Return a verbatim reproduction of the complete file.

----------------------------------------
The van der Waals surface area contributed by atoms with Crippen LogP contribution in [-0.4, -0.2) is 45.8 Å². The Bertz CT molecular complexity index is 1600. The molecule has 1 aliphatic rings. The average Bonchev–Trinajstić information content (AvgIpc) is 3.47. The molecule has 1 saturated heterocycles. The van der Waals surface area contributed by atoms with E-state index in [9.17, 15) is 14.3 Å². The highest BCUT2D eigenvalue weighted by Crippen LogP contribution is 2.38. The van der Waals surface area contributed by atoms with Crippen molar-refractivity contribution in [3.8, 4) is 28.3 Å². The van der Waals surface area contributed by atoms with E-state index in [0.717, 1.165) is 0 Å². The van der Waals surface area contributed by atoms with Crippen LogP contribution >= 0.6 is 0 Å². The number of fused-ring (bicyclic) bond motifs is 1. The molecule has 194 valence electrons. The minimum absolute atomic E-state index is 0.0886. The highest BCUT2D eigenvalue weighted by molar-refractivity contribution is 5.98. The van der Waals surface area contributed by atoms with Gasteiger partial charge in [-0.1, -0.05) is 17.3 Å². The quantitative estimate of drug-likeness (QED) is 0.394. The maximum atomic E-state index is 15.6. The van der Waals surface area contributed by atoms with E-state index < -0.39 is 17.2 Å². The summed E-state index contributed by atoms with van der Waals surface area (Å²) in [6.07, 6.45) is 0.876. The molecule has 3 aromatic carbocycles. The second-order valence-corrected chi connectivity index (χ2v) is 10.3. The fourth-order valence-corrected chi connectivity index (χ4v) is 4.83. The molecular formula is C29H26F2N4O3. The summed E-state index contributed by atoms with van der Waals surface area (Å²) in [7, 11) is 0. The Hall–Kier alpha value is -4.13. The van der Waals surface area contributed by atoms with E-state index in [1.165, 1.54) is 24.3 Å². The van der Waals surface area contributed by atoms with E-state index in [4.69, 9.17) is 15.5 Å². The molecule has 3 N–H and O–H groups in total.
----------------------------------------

The van der Waals surface area contributed by atoms with Crippen LogP contribution in [-0.4, -0.2) is 45.8 Å². The Bertz CT molecular complexity index is 1600. The molecule has 1 aliphatic rings. The average Bonchev–Trinajstić information content (AvgIpc) is 3.47. The molecule has 1 saturated heterocycles. The van der Waals surface area contributed by atoms with E-state index in [9.17, 15) is 14.3 Å². The highest BCUT2D eigenvalue weighted by Crippen LogP contribution is 2.38. The van der Waals surface area contributed by atoms with Crippen molar-refractivity contribution in [3.8, 4) is 28.3 Å². The van der Waals surface area contributed by atoms with E-state index in [0.717, 1.165) is 0 Å². The van der Waals surface area contributed by atoms with Crippen LogP contribution >= 0.6 is 0 Å². The number of fused-ring (bicyclic) bond motifs is 1. The molecule has 194 valence electrons. The minimum absolute atomic E-state index is 0.0886. The highest BCUT2D eigenvalue weighted by molar-refractivity contribution is 5.98. The van der Waals surface area contributed by atoms with Gasteiger partial charge in [-0.1, -0.05) is 17.3 Å². The quantitative estimate of drug-likeness (QED) is 0.394. The maximum atomic E-state index is 15.6. The van der Waals surface area contributed by atoms with E-state index < -0.39 is 17.2 Å². The summed E-state index contributed by atoms with van der Waals surface area (Å²) in [6.07, 6.45) is 0.876. The molecule has 3 aromatic carbocycles. The second-order valence-corrected chi connectivity index (χ2v) is 10.3. The fourth-order valence-corrected chi connectivity index (χ4v) is 4.83. The molecular formula is C29H26F2N4O3. The summed E-state index contributed by atoms with van der Waals surface area (Å²) in [7, 11) is 0. The Hall–Kier alpha value is -4.13. The van der Waals surface area contributed by atoms with E-state index in [1.165, 1.54) is 24.3 Å². The van der Waals surface area contributed by atoms with E-state index in [4.69, 9.17) is 15.5 Å². The molecule has 3 N–H and O–H groups in total.